• Experiments and other evidence show that self-interest, a concern for others and a preference for fairness are all important motives explaining how people interact
  • In most interactions there is some conflict of interest between people, and also some opportunity for mutual gain
  • The pursuit of self-interest can lead either to results that are considered good by all participants, or sometimes to outcomes that none of those concerned would prefer
  • Self-interest can be harnessed for the general good in markets by governments limiting the actions that people are free to take, and by one’s peers imposing punishments on actions that lead to bad outcomes
  • A concern for others and for fairness allows us to internalise the effects of our actions on others, and so can contribute to good social outcomes
4 Social interactions

5. Property and power: Mutual gains and conflict

How institutions influence the balance of power in interactions among economic actors, and how this affects the fairness and efficiency of the allocations that result

  • Technology, biology, economic institutions and people’s preferences all matter as determinants of economic outcomes
  • Interactions between economic actors can result in mutual gains, and also in conflicts over how the gains are distributed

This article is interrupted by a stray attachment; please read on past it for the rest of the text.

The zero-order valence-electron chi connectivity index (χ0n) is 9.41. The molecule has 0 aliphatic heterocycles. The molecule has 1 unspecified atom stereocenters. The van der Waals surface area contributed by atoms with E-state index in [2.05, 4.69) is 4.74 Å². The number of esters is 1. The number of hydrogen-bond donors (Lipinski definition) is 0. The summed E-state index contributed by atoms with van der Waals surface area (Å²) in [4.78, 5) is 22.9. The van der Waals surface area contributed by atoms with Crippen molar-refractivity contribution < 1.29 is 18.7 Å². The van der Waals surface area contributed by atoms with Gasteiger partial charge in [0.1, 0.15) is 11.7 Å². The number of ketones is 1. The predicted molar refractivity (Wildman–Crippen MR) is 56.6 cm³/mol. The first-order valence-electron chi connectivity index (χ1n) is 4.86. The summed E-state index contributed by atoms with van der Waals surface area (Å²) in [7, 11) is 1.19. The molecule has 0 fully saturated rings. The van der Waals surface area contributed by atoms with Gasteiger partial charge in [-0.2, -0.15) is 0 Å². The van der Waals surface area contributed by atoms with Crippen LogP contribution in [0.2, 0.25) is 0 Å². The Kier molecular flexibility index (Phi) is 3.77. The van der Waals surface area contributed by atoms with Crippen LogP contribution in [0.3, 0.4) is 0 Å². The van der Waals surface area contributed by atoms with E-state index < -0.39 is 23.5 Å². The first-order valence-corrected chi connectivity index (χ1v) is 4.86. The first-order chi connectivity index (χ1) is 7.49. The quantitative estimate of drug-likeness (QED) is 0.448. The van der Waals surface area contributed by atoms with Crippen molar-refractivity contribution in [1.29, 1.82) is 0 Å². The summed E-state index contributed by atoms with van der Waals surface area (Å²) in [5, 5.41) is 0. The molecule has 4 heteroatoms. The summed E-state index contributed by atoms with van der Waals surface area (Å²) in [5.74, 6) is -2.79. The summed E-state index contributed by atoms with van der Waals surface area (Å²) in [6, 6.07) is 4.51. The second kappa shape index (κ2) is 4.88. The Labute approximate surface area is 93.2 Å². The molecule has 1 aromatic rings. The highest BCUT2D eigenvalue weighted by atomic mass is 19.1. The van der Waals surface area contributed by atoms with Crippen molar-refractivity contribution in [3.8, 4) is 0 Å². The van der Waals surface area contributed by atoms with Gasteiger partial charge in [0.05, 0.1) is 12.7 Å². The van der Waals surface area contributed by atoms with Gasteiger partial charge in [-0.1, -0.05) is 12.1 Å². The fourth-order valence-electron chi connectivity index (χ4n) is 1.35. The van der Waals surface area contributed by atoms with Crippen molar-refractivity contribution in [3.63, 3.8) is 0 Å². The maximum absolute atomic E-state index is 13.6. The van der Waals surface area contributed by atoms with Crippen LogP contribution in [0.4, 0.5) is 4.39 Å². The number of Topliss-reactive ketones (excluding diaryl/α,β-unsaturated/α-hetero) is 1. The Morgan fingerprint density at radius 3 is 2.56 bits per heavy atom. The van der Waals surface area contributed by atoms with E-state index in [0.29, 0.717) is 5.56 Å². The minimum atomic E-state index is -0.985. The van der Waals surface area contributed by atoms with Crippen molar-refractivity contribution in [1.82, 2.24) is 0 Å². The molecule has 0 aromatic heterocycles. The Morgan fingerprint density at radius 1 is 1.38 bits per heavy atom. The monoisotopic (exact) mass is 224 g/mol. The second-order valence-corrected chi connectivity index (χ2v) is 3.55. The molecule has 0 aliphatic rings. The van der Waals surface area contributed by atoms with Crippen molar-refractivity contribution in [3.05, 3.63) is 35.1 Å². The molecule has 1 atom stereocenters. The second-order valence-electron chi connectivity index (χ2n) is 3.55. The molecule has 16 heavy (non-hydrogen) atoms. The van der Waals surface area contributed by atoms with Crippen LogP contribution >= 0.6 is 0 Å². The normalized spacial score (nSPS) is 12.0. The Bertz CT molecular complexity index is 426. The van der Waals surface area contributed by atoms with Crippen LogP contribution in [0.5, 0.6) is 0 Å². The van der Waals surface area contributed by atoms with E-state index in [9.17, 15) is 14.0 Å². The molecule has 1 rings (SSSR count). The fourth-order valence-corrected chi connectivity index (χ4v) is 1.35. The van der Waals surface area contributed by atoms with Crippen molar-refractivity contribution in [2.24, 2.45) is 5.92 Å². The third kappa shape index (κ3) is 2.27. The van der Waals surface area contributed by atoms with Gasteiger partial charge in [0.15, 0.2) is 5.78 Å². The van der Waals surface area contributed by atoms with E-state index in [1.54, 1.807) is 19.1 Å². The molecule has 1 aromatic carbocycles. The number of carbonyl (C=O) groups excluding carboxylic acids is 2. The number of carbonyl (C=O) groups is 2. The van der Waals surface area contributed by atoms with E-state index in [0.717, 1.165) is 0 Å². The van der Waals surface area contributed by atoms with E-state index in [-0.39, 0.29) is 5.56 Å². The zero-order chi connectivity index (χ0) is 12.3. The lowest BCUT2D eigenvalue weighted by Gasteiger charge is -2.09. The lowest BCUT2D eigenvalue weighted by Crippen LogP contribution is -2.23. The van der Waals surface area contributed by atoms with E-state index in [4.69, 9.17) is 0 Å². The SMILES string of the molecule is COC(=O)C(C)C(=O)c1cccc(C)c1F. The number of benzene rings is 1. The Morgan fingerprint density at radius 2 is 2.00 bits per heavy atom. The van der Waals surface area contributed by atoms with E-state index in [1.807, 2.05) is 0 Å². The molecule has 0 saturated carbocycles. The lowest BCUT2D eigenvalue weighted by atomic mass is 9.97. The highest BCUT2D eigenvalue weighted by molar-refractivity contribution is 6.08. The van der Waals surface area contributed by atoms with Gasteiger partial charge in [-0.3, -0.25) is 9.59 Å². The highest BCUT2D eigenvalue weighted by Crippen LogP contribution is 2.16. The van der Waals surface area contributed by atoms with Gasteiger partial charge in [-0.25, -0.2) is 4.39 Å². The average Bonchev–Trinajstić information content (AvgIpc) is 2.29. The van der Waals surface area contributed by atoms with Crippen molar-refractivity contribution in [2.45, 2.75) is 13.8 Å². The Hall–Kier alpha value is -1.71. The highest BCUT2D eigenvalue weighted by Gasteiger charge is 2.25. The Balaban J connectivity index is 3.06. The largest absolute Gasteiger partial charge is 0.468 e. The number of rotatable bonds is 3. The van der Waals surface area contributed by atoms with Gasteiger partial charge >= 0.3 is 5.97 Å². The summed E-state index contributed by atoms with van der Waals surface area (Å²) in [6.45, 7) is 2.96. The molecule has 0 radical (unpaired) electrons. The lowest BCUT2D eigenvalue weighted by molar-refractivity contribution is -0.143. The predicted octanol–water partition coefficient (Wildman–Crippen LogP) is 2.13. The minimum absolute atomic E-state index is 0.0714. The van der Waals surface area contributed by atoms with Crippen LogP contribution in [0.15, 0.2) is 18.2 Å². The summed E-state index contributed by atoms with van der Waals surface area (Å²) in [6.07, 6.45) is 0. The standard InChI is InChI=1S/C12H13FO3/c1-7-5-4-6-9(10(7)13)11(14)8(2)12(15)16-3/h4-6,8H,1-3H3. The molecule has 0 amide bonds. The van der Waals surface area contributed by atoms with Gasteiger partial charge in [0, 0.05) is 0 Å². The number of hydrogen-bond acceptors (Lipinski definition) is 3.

• Power is the ability to do and get the things we want in opposition to others
  • Institutions influence the power and other bargaining advantages of actors
  • Outcomes may be judged according to their efficiency and their fairness
  • Economics can clarify ways of applying the criteria of efficiency and fairness to evaluate economic institutions and outcomes
5 Property and power: Mutual gains and conflict

6. The firm: Owners, managers and employees

How the interactions among the firm’s owners, managers and employees influence wages, work, and profits, and how this affects the workings of the entire economy

  • The firm is an actor in the capitalist economy, and a stage on which interactions among the firm’s employees, managers and owners are played out